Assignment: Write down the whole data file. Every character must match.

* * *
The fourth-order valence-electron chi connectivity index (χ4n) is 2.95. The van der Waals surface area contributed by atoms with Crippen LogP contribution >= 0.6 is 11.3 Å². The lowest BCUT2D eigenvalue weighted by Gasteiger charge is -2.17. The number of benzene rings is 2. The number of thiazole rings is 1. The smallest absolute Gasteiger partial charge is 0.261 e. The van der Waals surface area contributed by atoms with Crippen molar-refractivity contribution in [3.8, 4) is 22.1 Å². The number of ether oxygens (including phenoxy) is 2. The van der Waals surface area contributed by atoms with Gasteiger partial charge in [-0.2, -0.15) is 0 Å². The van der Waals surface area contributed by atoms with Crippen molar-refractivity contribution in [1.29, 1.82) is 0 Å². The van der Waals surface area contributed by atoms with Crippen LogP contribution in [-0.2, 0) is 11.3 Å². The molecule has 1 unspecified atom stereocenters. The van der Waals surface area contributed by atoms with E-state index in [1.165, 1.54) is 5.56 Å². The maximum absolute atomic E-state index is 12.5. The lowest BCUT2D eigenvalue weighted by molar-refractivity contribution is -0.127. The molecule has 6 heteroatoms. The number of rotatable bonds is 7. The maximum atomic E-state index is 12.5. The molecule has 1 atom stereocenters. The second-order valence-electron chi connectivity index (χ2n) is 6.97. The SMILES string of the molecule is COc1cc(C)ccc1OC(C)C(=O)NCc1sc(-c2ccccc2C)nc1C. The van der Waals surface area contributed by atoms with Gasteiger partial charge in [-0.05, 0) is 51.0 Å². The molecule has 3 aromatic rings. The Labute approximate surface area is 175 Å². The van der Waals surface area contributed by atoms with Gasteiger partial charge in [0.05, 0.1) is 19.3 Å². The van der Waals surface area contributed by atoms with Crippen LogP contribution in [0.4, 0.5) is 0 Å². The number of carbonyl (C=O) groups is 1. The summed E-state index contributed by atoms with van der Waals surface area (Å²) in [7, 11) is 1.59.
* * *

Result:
The fourth-order valence-electron chi connectivity index (χ4n) is 2.95. The van der Waals surface area contributed by atoms with Crippen LogP contribution >= 0.6 is 11.3 Å². The lowest BCUT2D eigenvalue weighted by Gasteiger charge is -2.17. The number of benzene rings is 2. The number of thiazole rings is 1. The smallest absolute Gasteiger partial charge is 0.261 e. The van der Waals surface area contributed by atoms with Crippen molar-refractivity contribution in [3.8, 4) is 22.1 Å². The number of ether oxygens (including phenoxy) is 2. The van der Waals surface area contributed by atoms with Gasteiger partial charge in [-0.2, -0.15) is 0 Å². The van der Waals surface area contributed by atoms with Crippen molar-refractivity contribution in [1.29, 1.82) is 0 Å². The van der Waals surface area contributed by atoms with Crippen LogP contribution in [-0.2, 0) is 11.3 Å². The molecule has 1 unspecified atom stereocenters. The van der Waals surface area contributed by atoms with E-state index in [1.165, 1.54) is 5.56 Å². The maximum absolute atomic E-state index is 12.5. The lowest BCUT2D eigenvalue weighted by molar-refractivity contribution is -0.127. The molecule has 6 heteroatoms. The number of rotatable bonds is 7. The maximum atomic E-state index is 12.5. The molecule has 1 atom stereocenters. The second-order valence-electron chi connectivity index (χ2n) is 6.97. The SMILES string of the molecule is COc1cc(C)ccc1OC(C)C(=O)NCc1sc(-c2ccccc2C)nc1C. The van der Waals surface area contributed by atoms with Gasteiger partial charge in [-0.05, 0) is 51.0 Å². The molecule has 3 aromatic rings. The Labute approximate surface area is 175 Å². The van der Waals surface area contributed by atoms with Gasteiger partial charge in [0.05, 0.1) is 19.3 Å². The van der Waals surface area contributed by atoms with Crippen LogP contribution in [0.4, 0.5) is 0 Å². The number of carbonyl (C=O) groups is 1. The summed E-state index contributed by atoms with van der Waals surface area (Å²) in [7, 11) is 1.59.